With the closure in December 1965 of an impressive rockfill dam on the upper Pangani River some 50 km south of Moshi, the filling of Nyumba ya Mungu (NYM) reservoir began. As part of the Pangani Basin Development Plan, its primary purpose was to provide hydro electric power, store water and, at the same time, opportunity for irrigation and fisheries development. Taking about two and a half Years to fill and with an area of 180km2 at top water level, in the late 1960,s NYM was East Africa’s largest man-made river lake. Notwithstanding the significant role it has played in other areas, it was the fisheries function for which the reservoir was to become internationally renowned. NYM became a spectacularly good example of the positive fishery potential presented by a new tropical river lake.
Initially very fertile and with high inputs of solar energy, NYM exhibited a prolific production of microscopic life offering rich supplies of primary foods for any fishes able to take advantage of them, and the extensive shallows of the new lake environment. Now, whereas the Pangani basin has a rather restricted fish fauna overall, it contains four types of endemic tilapias and NUM was fortunate in harbouring at least one and probably two of them since its inception. Essentially small particle feeders, tilapias graze on algae, bacteria and fine detritus. In rivers tilapias spawn in sheltered backwaters before releasing swarms of young to grow on floodplain shallows. They are thus well suited to habitats offered by river lakes and, and, as familiar and widely accepted food fishes, can provide an ideal fishery resource. By the end of the 1960s a flourishing Tilapia fishery was established at NYM. News of profitable fishing spread rapidly, and fishermen were drawn to the lake from many parts of East Africa, bringing their skills, gear and boats. At its peak an estimated 3,500 fishermen were active on the reservoir amongst a population of 25,000 who settled in 26 ‘fish-rush1 villages around its perimeter. Computed yields for 1970 reached an incredible 28,500 tonnes, about 1,900 kg/ha, an order of magnitude elsewhere to be expected only from managed fish ponds. Gill nets were the primary gear since drowned scrub and woodland prevented a widespread use of beach seines. Catches of large fish were sold either to outside traders in fresh and iced fish or to locals who processed them before resale to fishmongers.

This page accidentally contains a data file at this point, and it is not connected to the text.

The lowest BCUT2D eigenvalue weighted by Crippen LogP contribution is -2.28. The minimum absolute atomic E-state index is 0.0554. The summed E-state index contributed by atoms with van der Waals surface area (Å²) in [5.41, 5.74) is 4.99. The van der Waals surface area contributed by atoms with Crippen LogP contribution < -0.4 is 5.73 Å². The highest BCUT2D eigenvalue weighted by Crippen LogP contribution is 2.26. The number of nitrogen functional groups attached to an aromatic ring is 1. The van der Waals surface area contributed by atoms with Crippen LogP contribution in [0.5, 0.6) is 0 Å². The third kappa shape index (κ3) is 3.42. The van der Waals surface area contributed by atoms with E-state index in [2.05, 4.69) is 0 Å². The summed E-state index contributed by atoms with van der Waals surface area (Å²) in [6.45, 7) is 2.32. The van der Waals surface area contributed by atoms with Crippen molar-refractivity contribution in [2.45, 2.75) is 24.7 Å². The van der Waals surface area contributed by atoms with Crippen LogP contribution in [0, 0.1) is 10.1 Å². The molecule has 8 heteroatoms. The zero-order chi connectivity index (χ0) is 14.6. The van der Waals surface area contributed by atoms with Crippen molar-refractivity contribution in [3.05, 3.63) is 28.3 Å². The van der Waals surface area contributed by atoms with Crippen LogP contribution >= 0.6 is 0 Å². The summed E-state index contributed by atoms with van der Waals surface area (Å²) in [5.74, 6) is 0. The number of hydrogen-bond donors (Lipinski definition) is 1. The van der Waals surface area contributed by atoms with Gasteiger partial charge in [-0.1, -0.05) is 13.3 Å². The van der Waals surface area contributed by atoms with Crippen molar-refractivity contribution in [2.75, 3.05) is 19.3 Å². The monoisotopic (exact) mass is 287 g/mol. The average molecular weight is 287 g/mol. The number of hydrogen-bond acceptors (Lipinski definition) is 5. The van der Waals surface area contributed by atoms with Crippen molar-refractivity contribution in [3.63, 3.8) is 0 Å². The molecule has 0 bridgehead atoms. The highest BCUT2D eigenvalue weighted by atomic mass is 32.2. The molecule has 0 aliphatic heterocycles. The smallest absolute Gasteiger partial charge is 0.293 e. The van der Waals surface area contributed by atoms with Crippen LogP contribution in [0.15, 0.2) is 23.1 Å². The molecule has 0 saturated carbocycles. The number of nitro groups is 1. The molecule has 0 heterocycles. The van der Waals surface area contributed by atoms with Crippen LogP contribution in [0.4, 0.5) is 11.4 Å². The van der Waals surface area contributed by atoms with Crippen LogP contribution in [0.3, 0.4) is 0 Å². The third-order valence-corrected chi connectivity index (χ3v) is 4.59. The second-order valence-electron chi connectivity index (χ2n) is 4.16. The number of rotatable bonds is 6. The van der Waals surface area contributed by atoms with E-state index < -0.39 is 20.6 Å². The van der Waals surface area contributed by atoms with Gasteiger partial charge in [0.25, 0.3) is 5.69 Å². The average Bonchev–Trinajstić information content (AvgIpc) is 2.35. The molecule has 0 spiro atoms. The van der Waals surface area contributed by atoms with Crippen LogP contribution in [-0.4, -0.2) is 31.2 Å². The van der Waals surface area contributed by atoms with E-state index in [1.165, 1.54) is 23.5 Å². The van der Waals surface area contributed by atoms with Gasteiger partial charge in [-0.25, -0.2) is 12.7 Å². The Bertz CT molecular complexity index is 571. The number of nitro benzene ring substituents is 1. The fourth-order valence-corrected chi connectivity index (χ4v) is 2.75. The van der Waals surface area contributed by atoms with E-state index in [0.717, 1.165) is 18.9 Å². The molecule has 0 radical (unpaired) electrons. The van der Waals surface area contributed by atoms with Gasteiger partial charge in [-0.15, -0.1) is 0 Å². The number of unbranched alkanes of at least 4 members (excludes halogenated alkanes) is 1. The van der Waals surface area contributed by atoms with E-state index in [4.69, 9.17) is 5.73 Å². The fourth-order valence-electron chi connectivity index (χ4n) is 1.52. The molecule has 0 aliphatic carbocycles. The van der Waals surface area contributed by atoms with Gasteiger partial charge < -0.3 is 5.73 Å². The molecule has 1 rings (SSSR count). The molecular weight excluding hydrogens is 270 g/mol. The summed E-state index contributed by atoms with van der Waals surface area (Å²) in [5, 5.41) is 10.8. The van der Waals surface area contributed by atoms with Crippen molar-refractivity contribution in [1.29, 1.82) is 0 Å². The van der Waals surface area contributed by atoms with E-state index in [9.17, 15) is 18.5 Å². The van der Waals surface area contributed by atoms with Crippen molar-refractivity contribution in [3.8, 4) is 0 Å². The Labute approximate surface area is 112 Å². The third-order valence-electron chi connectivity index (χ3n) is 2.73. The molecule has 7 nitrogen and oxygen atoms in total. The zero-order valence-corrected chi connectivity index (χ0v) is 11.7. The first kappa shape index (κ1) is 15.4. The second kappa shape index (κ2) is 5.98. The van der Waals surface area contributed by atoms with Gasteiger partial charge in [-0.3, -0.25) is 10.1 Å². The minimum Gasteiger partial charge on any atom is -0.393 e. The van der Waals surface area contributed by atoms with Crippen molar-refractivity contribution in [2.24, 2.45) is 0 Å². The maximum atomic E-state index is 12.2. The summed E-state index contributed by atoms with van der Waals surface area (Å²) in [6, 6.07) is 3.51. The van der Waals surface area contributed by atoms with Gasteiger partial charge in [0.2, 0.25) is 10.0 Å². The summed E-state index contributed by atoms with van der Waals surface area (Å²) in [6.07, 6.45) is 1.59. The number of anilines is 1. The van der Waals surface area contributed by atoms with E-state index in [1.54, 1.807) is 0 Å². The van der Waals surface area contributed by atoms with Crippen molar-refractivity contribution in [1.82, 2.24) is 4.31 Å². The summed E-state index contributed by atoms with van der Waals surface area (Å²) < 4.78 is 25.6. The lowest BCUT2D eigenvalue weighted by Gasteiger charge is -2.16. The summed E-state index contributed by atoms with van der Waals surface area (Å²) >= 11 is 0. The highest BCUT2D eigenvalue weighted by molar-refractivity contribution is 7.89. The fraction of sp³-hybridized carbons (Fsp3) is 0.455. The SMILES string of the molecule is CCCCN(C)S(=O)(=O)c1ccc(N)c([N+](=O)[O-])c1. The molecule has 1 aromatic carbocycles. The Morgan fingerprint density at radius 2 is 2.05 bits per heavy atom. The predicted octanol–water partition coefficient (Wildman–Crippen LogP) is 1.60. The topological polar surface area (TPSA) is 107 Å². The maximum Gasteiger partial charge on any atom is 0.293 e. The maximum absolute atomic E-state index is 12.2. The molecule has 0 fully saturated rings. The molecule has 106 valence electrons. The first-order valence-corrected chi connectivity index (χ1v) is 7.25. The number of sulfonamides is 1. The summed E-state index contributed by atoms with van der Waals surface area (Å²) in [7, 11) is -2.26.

During a detailed study at NYM in 1974, it was clear to me that the boom was over. In part this was due to a natural ecological phenomenon, namely the exhaustion of sequential production peaks amongst the biological components of the sunny-side or grazing pathways of energy flow, which are initiated when a river is converted to a lake and accompanied by nutrient releases from hitherto unflooded land. At the same time there were other contributory factors – the extraordinarily high fishing pressure exerted by man and the birds roosting among emergent branches of drowned trees; a massive encroachment of the shallow end by bulrush swamp; and fully-operational drawdowns superimposed on the seasonal drydowns, to produce an overall drop in lake levels. Tilapias are resilient fishes however which, when confronted by environmental pressures, respond by breeding earlier in life and at smaller sizes, thereby maintaining population numbers. In 1974, although large tilapias up to 2kg and 50cm were still caught, 64 per cent of fishermen’s landings were less than 20cm in length. Interestingly two non-indigenous tilapias, a legacy of previous stocking in the Pangani basin, had also made an appearance. The commonest, originally from Lake Victoria, inhabits open water, feeding on plankton, a life style complimentary to that of the inshore dwelling endemic species which browse the algal films on the submerged surfaces of grasses, drowned scrub and trees.
Between 1974 and 1983 annual yields of 2,000 to 5,000 tonnes had been estimated, and during field work at NYM in 1984 Dr. L Nhwani of the Tanzanian Fisheries Research Institute confirmed the remarkable observation that the catch had been dominated by the ‘Victoria’ species. This remained the situation when I visited the reservoir in late 1994. Both experimental and fishermen’s catches comprised mostly very small fish. 10-14cm long, many sexually mature; 80 per cent belonged to the ‘lake1 species. This switch from ‘Pangani’ to the ‘Victoria’ tilapia is difficult to account for, although I had noticed similar events much earlier, in small Tanzanian dams. At NYM it could be that, as drowned woodland rotted and stumps were removed, protected feeding grounds for the endemic tilapia were removed. Moreover, with the obstructions cleared, seines had become a major fishing gear since they could now be shot way out in open water and then pulled safely ashore. The latest statistics indicate that up to 1,000 fishermen remove about 3,000 tonnes per year, more than twice the preimpoundment prediction I made in 1965; this may be an underestimate, judged by the baskets of fish seen daily in Moshi Market. Larger surviving riparian villages now have a permanent air – with schools, dispensaries, shops, bars, netball pitches. Water birds abound and crocodiles are rare. The endemic tilapias of Lake Victoria, as a result of overfishing and the spread of Nile-perch, are now rare. Earlier consignments of at least one of them were established in Government ponds at Malya, Iringa and Korogwe and introduced into reservoirs during the 1950s and 60s. It occurs to me that if or when the Nile-perch population and fishery eventual crashes, a ‘many-generations-on’ reservoir stock could provide the source for re-introduction into the Great Lake.